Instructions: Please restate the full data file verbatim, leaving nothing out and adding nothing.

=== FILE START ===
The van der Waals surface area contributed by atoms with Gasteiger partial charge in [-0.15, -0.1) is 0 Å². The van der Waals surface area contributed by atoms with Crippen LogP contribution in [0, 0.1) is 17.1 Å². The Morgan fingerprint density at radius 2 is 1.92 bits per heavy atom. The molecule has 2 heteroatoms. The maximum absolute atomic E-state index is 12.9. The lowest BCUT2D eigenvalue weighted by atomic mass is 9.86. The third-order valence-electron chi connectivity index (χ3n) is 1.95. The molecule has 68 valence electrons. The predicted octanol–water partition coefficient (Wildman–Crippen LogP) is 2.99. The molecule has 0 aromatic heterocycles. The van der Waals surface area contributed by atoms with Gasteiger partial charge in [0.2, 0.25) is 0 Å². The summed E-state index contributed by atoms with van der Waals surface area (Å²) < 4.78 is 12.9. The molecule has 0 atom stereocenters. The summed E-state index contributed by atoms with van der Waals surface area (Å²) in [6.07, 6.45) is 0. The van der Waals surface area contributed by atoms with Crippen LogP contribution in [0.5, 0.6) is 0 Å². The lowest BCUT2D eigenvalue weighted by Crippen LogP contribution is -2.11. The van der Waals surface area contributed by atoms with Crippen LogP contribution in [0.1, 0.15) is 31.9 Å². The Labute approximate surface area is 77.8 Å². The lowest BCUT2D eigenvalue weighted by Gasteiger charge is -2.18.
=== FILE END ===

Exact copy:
The van der Waals surface area contributed by atoms with Gasteiger partial charge in [-0.15, -0.1) is 0 Å². The van der Waals surface area contributed by atoms with Crippen LogP contribution in [0, 0.1) is 17.1 Å². The Morgan fingerprint density at radius 2 is 1.92 bits per heavy atom. The molecule has 2 heteroatoms. The maximum absolute atomic E-state index is 12.9. The lowest BCUT2D eigenvalue weighted by atomic mass is 9.86. The third-order valence-electron chi connectivity index (χ3n) is 1.95. The molecule has 68 valence electrons. The predicted octanol–water partition coefficient (Wildman–Crippen LogP) is 2.99. The molecule has 0 aromatic heterocycles. The van der Waals surface area contributed by atoms with Gasteiger partial charge in [0.2, 0.25) is 0 Å². The summed E-state index contributed by atoms with van der Waals surface area (Å²) < 4.78 is 12.9. The molecule has 0 atom stereocenters. The summed E-state index contributed by atoms with van der Waals surface area (Å²) in [6.07, 6.45) is 0. The van der Waals surface area contributed by atoms with Crippen LogP contribution in [0.5, 0.6) is 0 Å². The lowest BCUT2D eigenvalue weighted by Crippen LogP contribution is -2.11. The van der Waals surface area contributed by atoms with Crippen LogP contribution in [0.1, 0.15) is 31.9 Å². The Labute approximate surface area is 77.8 Å². The lowest BCUT2D eigenvalue weighted by Gasteiger charge is -2.18.